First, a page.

In the daytime, the near-inconspicuous border between Delhi and Uttar Pradesh, at UP Gate in Ghaziabad, was the site of baton charges, tear gas shells, and water cannons. Their victims: thousands of farmers from the Bhartiya Kisan Union, trying to enter the capital. They had been marching for ten days, and were ready to enter the city to conclude the Kisan Kranti Padyatra, the farmers’ revolutionary march, that had begun in Haridwar on September 23.
As the light was leaving the day, groups of farmers rested in the canopied trollies of their parked tractors or on the barricaded road leading to the state border from Dabur Chowk in Vaishali. It was Gandhi Jayanti, the birth anniversary of a man who helped create a mass movement out of, among other things, farmer’s agitations from Champaran to Kheda.
Their chosen destination in Delhi was a site of history, too: they were going to gather at the memorial of former prime minister Charan Singh, himself a farmer-politician and a policymaker beloved of farmers and agricultural tenants.
“A tractor is run for only two months in a year. It barely wears out a pair of wheels in the first ten years,” said Raj Singh, a farmer from Katladi village in Haryana’s Karnal district. He was sitting on a road divider at Madan Mohan Malviya Marg. “We’re not wealthy people to be able to easily replace tractors.” The government was proposing to scrap diesel vehicles every ten years - untenable for these men and women. They wanted to roll back the clause. It was one among nearly a dozen demands; others including enforcing minimum support prices with penalisation, increasing government procurement of crops, and the implementation of the recommendations of the Swaminathan Commission.
“But only political parties can hold public rallies, farmers can’t,” said Surender Sangwan, farmer and BKU activist, who had come from Goghripur, Haryana. “Delhi belongs only to Modi,” a peer chimed in before walking away. Images from the rally had started flooding the wires earlier that day: a mighty force, spraying water-cannons from behind barricades, beating back unarmed, often elderly men in thin cotton dhoti-kurtas and flat turbans.
The overreaction may have been in fear of a repeat of 1988. In that year, a farmers’ protest led by BKU’s then-leader, Mahendra Singh Tikait, brought Lutyens Delhi to a standstill, eventually compelling the Rajiv Gandhi government to accept farmers’ demands. This Kisan Kranti Padyatra was also Tikait’s legacy. It is led by current BKU president, Naresh Tikait - his son.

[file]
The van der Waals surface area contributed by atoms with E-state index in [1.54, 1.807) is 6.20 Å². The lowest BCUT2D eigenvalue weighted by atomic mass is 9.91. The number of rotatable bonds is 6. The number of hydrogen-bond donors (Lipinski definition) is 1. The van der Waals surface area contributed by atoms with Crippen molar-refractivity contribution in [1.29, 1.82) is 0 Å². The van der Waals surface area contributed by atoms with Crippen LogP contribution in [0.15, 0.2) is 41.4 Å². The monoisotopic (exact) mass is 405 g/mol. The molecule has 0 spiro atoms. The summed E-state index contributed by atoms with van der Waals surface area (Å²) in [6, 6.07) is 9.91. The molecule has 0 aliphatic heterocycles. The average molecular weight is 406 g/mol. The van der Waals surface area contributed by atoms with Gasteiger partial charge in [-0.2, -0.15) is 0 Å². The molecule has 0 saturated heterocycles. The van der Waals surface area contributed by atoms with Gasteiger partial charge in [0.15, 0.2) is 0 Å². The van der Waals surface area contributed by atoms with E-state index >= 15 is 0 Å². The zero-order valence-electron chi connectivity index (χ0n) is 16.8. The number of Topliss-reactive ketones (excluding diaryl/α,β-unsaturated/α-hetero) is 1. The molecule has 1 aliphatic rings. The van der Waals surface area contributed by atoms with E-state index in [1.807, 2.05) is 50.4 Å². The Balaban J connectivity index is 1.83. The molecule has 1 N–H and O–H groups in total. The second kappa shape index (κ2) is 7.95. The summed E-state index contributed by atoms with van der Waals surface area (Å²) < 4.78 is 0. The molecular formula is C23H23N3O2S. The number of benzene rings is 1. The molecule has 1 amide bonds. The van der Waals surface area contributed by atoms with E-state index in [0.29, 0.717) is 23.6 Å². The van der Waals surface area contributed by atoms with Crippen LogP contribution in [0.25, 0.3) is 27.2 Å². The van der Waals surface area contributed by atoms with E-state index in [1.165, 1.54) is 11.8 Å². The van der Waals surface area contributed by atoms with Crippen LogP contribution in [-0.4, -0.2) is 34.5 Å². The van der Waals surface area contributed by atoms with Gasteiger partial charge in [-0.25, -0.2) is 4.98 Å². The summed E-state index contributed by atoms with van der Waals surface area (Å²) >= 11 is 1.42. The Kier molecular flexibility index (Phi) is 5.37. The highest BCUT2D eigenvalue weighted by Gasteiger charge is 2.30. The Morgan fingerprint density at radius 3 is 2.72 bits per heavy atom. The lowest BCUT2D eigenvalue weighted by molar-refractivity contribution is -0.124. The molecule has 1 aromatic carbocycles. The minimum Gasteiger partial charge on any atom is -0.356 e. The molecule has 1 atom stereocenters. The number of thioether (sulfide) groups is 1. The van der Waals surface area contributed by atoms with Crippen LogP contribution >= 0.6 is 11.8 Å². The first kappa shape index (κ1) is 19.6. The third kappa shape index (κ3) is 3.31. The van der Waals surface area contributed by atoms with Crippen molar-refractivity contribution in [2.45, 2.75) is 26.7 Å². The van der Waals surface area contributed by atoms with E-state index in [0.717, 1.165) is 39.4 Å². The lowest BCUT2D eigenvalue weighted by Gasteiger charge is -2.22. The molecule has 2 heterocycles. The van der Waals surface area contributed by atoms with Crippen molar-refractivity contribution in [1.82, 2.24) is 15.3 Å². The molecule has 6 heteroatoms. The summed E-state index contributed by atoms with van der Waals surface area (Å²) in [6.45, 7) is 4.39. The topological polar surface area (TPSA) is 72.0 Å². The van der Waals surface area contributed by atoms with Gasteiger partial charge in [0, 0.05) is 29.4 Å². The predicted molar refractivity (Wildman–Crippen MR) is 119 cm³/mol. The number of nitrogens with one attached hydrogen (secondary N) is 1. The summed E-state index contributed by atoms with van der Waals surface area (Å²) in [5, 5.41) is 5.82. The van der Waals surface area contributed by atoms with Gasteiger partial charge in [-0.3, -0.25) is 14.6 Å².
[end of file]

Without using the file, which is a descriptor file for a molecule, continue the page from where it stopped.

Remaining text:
“Today they beat us and humiliated us,” Raj Singh said. “The 2019 election is not far. We’ll teach them a lesson when they come to get votes from our villages.”
Bagh Singh had come from Raj Singh’s village, too, worried about crop damage. Only if the whole village files a claim for these damages does the state address them; if not, their Rs 1,200 annual premium is paid for nothing. “Don’t we want to make engineers out of our children?” Bagh Singh asked. “But we can’t even afford a school education for them.”
It was a balmy Tuesday evening. By this time, the Central Government had assured the marchers, through BKU leaders, that many of their concerns would be addressed. But the night was uneasy. Some farmers were considering an indefinite sit-in on the spot. Their coordination with peers was challenged, by this time. Their phone batteries had died because they had been on the road for several days. A police official on duty remarked that they were probably going to set up open kitchens and stay where they were.
A contingent of 30 persons – elderly and middle-aged women and men, and an adolescent boy - came marching from the direction of the border at seven in the evening. The group was going to head home, because a few of their members had taken ill.
“Maar khaa kar rone bhi nahin dete,” said Ram Vilas Sharma, a senior citizen and leader of this group - they don’t even let us cry over the wounds they inflict on us. “Do you know how much an MP gets in pension, health cover and travel benefits? We farmers get nothing.” They brisk-walked to the Anand Vihar railway station five kilometres away, all of them leaning on walking canes. Each person balanced a sackfull of belongings on their head with one hand. In the other they held identical transparent plastic-jars with water that glistened in the light from passing vehicles. “Some of us will come back,” the Pachperwa farm-worker said.
Dilli dur ast, as the poet said. The heart of the country is sometimes the remotest place in the world.
This review was contributed by Akshita Nagpal, a multimedia journalist in New Delhi.
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